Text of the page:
State v. Youker

Annotate this Case

585 P.2d 43 (1978)

36 Or.App. 609

The STATE of Oregon, Respondent, v. Richard Clair YOUKER, Appellant.

No. DA 135290; CA 10806.

Court of Appeals of Oregon.

Argued and Submitted August 28, 1978.

Decided October 16, 1978.

Deane Sterndale Bennett, Portland, argued the cause and filed the brief for appellant.

James C. Rhodes, Deputy Atty. Gen., Salem, argued the cause for respondent. With him on the brief were James A. Redden, Atty. Gen., and Walter L. Barrie, Sol. Gen., Salem.



Defendant was charged with scalping two Portland Trailblazer playoff tickets outside the Portland Memorial Coliseum on May 13, 1977, in violation of Portland City Code Section 14.36.070.[1] He filed a demurrer to the complaint, alleging the Section was unconstitutional. The demurrer was overruled, and defendant was convicted. His sole assignment of error on this appeal is the overruling of his demurrer. We find no error, and affirm.

*44 Defendant offers three different theories for the unconstitutionality of Section 14.36.070. First, he argues that the section violates the Equal Protection Clause of the Federal Constitution, Art. XIV, U.S.Const., Sec. 1, in that it forbids scalping tickets to events held at municipally-owned facilities but does not similarly forbid scalping tickets at privately-owned facilities.

A statutory classification offends the Equal Protection Clause only if its disparity in treatment of separate classes has no rational basis. Olsen v. State ex rel. Johnson, 276 Or. 9, 17, 554 P.2d 139 (1976); Bock v. Bend School District No. 1, 252 Or. 53, 55, 448 P.2d 521 (1968). The rational basis for Section 14.36.070 is expressed in the Section 1 of Ordinance No. 143584, the ordinance which enacted it:

"Section 1. The Council finds: "(1) The taxpayers of the City of Portland have constructed or purchased and maintain various facilities for the exhibition of cultural and sporting events; "(2) In the event that the demand for seating at any particular exhibition in such a facility exceeds the available supply, the resulting premium price that can be demanded for resale of tickets encourages persons to purchase such tickets solely for the purpose of resale and not with the intent to use the facility; "(3) Such purchasing with the intent of resale is detrimental to the citizens of Portland who have financed through taxation such facilities in that it deprives them of the opportunity to purchase tickets at the retail price; "(4) The only effective means to discourage the purchasing of tickets with the intent of resale is to prohibit the resale of such tickets at a premium price; "(5) The resale of such tickets at a premium should be prohibited; * * *."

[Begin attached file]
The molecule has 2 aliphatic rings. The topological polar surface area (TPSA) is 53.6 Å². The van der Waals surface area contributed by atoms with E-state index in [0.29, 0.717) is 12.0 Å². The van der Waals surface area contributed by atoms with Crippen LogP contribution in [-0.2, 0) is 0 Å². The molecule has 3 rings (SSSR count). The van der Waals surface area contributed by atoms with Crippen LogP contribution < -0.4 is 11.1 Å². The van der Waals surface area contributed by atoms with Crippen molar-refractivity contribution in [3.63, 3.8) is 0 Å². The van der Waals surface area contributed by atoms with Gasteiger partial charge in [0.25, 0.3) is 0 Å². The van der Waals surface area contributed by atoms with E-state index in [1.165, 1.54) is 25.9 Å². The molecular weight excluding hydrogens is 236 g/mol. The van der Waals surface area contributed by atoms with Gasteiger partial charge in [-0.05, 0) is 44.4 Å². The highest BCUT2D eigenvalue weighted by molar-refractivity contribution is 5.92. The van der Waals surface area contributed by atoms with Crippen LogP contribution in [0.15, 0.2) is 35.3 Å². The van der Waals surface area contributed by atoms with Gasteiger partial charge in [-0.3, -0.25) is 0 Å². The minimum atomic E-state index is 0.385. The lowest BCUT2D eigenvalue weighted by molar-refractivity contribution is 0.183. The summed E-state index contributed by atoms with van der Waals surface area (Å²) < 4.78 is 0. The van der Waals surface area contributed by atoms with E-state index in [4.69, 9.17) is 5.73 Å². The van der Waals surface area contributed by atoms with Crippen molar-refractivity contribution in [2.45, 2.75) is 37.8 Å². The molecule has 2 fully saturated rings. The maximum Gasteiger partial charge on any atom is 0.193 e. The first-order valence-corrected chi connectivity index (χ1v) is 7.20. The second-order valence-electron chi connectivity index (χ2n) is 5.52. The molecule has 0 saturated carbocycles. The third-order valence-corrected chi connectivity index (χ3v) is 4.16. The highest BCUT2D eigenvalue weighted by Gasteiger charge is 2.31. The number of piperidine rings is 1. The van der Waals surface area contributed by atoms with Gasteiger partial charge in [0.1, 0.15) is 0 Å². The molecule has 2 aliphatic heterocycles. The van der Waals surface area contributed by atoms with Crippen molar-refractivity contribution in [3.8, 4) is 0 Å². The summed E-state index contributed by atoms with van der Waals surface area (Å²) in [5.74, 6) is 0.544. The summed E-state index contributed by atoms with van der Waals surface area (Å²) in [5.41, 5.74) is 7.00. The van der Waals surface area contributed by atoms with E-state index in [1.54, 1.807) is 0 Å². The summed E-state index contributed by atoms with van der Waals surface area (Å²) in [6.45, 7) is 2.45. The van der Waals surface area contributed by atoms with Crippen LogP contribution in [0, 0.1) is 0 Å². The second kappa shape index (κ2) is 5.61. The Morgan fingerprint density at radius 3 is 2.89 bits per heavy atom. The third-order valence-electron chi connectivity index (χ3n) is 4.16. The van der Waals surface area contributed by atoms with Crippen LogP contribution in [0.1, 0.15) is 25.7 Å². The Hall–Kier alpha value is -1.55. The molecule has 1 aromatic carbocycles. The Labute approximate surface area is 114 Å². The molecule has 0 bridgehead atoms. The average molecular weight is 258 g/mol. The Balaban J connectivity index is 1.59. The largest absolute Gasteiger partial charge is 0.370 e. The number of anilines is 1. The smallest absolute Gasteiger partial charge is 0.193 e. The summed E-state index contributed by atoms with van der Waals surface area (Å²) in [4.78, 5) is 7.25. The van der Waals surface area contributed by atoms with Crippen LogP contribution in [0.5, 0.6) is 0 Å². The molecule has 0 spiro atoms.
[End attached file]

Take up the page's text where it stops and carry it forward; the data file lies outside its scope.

Section 14.36.070 does not violate the Equal Protection Clause.

Defendant next claims that Section 14.36.070 violates due process of law, in that it deprives him of a valuable property right. We find no substance to this argument. The city was entitled to restrict the property right represented by the ticket to the license the ticket granted.

Finally, defendant maintains that Section 14.36.070 is an unwarranted and impermissible extension of the police power. We are satisfied that the purposes set forth in the enactment clause of Ordinance 143584, supra, adequately establish a basis for the City's decision to regulate in this area.



[1] "Tickets to all events at municipally owned facilities shall have printed thereon the retail price thereof. It shall be unlawful for any person to sell or offer for sale any such ticket at a price greater than the retail price printed thereon, exclusive of fees or service charges for sale of tickets not exceeding fifty cents per ticket at regular ticket outlets."